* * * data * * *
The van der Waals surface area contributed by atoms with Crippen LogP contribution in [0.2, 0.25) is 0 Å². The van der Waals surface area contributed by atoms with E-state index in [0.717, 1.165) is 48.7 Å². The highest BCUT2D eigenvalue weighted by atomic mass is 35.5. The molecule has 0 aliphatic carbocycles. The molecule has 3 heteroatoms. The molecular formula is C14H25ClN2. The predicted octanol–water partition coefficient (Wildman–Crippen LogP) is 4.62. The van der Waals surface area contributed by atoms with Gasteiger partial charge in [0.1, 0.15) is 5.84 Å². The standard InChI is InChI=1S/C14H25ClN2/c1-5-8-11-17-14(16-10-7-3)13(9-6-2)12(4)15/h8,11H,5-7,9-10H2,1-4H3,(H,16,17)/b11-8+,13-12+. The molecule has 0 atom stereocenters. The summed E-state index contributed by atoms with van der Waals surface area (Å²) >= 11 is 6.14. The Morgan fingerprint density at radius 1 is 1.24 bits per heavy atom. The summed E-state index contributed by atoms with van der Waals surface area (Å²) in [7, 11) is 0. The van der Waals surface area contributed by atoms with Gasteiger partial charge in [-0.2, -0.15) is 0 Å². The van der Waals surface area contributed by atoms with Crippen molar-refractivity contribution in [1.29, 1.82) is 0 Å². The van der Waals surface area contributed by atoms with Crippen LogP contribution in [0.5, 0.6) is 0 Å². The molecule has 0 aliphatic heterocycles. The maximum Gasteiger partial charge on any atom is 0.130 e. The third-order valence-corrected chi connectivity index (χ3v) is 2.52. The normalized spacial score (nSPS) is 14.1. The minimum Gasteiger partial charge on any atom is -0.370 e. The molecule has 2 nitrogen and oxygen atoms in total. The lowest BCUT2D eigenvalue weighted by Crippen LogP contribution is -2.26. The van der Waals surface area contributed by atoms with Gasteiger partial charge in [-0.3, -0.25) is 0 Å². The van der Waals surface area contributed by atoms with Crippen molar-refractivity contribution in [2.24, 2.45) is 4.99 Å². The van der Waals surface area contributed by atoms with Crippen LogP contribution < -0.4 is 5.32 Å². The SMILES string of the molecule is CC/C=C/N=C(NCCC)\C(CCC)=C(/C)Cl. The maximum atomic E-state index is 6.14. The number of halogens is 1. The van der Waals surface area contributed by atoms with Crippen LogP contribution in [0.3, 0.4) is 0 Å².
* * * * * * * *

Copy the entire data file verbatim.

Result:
The van der Waals surface area contributed by atoms with Crippen LogP contribution in [0.2, 0.25) is 0 Å². The van der Waals surface area contributed by atoms with E-state index in [0.717, 1.165) is 48.7 Å². The highest BCUT2D eigenvalue weighted by atomic mass is 35.5. The molecule has 0 aliphatic carbocycles. The molecule has 3 heteroatoms. The molecular formula is C14H25ClN2. The predicted octanol–water partition coefficient (Wildman–Crippen LogP) is 4.62. The van der Waals surface area contributed by atoms with Gasteiger partial charge in [0.1, 0.15) is 5.84 Å². The standard InChI is InChI=1S/C14H25ClN2/c1-5-8-11-17-14(16-10-7-3)13(9-6-2)12(4)15/h8,11H,5-7,9-10H2,1-4H3,(H,16,17)/b11-8+,13-12+. The molecule has 0 atom stereocenters. The summed E-state index contributed by atoms with van der Waals surface area (Å²) >= 11 is 6.14. The Morgan fingerprint density at radius 1 is 1.24 bits per heavy atom. The summed E-state index contributed by atoms with van der Waals surface area (Å²) in [7, 11) is 0. The van der Waals surface area contributed by atoms with Gasteiger partial charge in [-0.2, -0.15) is 0 Å². The van der Waals surface area contributed by atoms with Crippen molar-refractivity contribution in [1.29, 1.82) is 0 Å². The van der Waals surface area contributed by atoms with Crippen LogP contribution in [0.5, 0.6) is 0 Å². The molecule has 0 aliphatic heterocycles. The maximum Gasteiger partial charge on any atom is 0.130 e. The third-order valence-corrected chi connectivity index (χ3v) is 2.52. The normalized spacial score (nSPS) is 14.1. The minimum Gasteiger partial charge on any atom is -0.370 e. The molecule has 2 nitrogen and oxygen atoms in total. The lowest BCUT2D eigenvalue weighted by Crippen LogP contribution is -2.26. The van der Waals surface area contributed by atoms with Gasteiger partial charge in [-0.3, -0.25) is 0 Å². The van der Waals surface area contributed by atoms with Crippen molar-refractivity contribution in [2.24, 2.45) is 4.99 Å². The van der Waals surface area contributed by atoms with Crippen LogP contribution < -0.4 is 5.32 Å². The SMILES string of the molecule is CC/C=C/N=C(NCCC)\C(CCC)=C(/C)Cl. The maximum atomic E-state index is 6.14. The number of halogens is 1. The van der Waals surface area contributed by atoms with Crippen LogP contribution in [0.3, 0.4) is 0 Å².